But she got the water hose and chased the dog away with the water, so it wouldn't hurt its tongue. That's the way Lynn was. Even if you tried to kill her and bite off her leg, she still forgave you.
This is what Lynn said in her diary from that day:
The corn was so pretty. When it was all around me, I felt like I wanted to stay there forever. Then I heard Katie crying, and I ran out as fast as I could. I was so scared. I thought something had happened to her!
Later, when the dog attacked me, Katie saved my life.
I didn't really see things that way. If she hadn't saved my life first, I wouldn't have been able to save her life. So, really, she's the one who saved a life.
Lynn was the bravest girl in the world. She was also a genius. I knew this because one day I asked her, "Are you a genius?" And she said, "Yes." I believed her because the day my father taught her how to play chess, she won her first game. She said she would teach me how to play if I wanted. She always said she would teach me everything in the world I needed to know. She said we would be rich someday and buy our parents seven houses. But first they would buy a house for all of us. That wonderful day was not far off. I found this out one afternoon when Lynn pulled me into the kitchen, her eyes shining. "I have to show you something," she said.
She reached under the refrigerator and pulled out a tray. A worn envelope sat inside. She opened the envelope up and showed me what was inside: cash.
"Is that real?" I said.
"Uh-huh. It belongs to Mom and Dad. It's for our house we're going to buy."
We lived in a little rented house in Iowa. I liked our little rented house, but Lynn always told me I would love our very own house. Then we could get a dog, a cat, and a parakeet.
Lynn looked at me expectantly. I said, "Doesn't money belong in a bank?"
"They don't trust the bank. Do you want to count it?"
She handed me the envelope, and I took the money in my hands. It felt damp and cool. "One, two, three..." I counted to eleven. Eleven hundred-dollar bills. I wasn't sure what to think. I found a dollar once in a parking lot. I bought a lot of stuff with that. With eleven hundred dollars, it seemed you could buy anything. "I hope our house is painted sky blue," I said.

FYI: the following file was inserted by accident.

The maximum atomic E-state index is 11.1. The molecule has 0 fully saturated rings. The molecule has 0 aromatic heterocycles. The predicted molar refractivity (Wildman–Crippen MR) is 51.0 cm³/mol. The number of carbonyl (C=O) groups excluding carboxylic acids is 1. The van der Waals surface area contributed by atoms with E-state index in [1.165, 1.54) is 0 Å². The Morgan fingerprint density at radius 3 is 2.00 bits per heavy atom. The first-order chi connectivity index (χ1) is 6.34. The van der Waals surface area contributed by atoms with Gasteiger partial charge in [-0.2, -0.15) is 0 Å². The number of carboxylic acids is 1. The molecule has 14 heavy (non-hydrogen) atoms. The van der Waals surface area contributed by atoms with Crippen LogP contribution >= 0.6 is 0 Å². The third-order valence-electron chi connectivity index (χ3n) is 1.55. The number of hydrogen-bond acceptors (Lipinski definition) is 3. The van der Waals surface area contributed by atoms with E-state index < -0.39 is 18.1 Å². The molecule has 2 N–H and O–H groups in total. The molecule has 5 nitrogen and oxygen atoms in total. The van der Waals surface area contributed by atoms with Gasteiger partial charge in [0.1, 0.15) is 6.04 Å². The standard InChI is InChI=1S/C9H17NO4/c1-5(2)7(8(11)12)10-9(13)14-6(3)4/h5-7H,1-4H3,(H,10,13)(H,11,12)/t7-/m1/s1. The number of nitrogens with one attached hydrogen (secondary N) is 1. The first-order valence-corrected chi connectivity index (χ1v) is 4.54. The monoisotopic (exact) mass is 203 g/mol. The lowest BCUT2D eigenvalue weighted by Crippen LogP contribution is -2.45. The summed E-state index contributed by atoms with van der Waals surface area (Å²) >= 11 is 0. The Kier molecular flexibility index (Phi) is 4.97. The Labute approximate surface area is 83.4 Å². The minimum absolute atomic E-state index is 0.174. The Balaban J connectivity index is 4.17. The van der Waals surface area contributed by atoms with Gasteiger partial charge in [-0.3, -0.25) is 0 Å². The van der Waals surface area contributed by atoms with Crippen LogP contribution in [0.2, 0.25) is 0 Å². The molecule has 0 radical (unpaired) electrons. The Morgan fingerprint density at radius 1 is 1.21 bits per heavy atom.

"It will be." She put the money back. "They think it's hidden, but I saw Mom take it out."
Our parents owned a small Oriental foods grocery store. Unfortunately, there were hardly any Oriental people in Iowa, and the store went out of business shortly after Lynn and I first counted the money under the refrigerator. My father's brother, my uncle Katsuhisa, worked in a poultry hatchery in Georgia. He said he could get my father a job at the hatchery. And, he said, he could get my mother a job working in a poultry processing factory. A few weeks after the store went out of business, my father decided to take us down to Georgia to join the poultry industry.
So we owed Uncle Katsuhisa a big favor for helping us. Katsu means "triumph" in Japanese. For some reason I always thought "triumph" and "trumpet" were the same thing, and I thought of my uncle as a trumpet.
Lynn said Uncle Katsuhisa was an odd fish. He was as loud as my father was quiet. Even when he wasn't talking, he made a lot of noise, clearing his throat and sniffing and tapping his fingers. Sometimes, for no reason that I could see, he would suddenly stand up and clap his hands together really loudly. After he got everyone's attention, he would just sit down again. He even made noise when he was thinking. When he was deep in thought, he had a way of turning his ears inside out so they looked kind of deformed. The ears would make a popping sound when they came undone. Lynn said you could hear him thinking: Pop! Pop!
Copyright 2004 by Cynthia Kadohata. All rights reserved; no part of this book maybe reproduced without written permission from the publisher.
Blood at the Root
"A gripping, timely, and important examination of American racism."
- PW Starred Review
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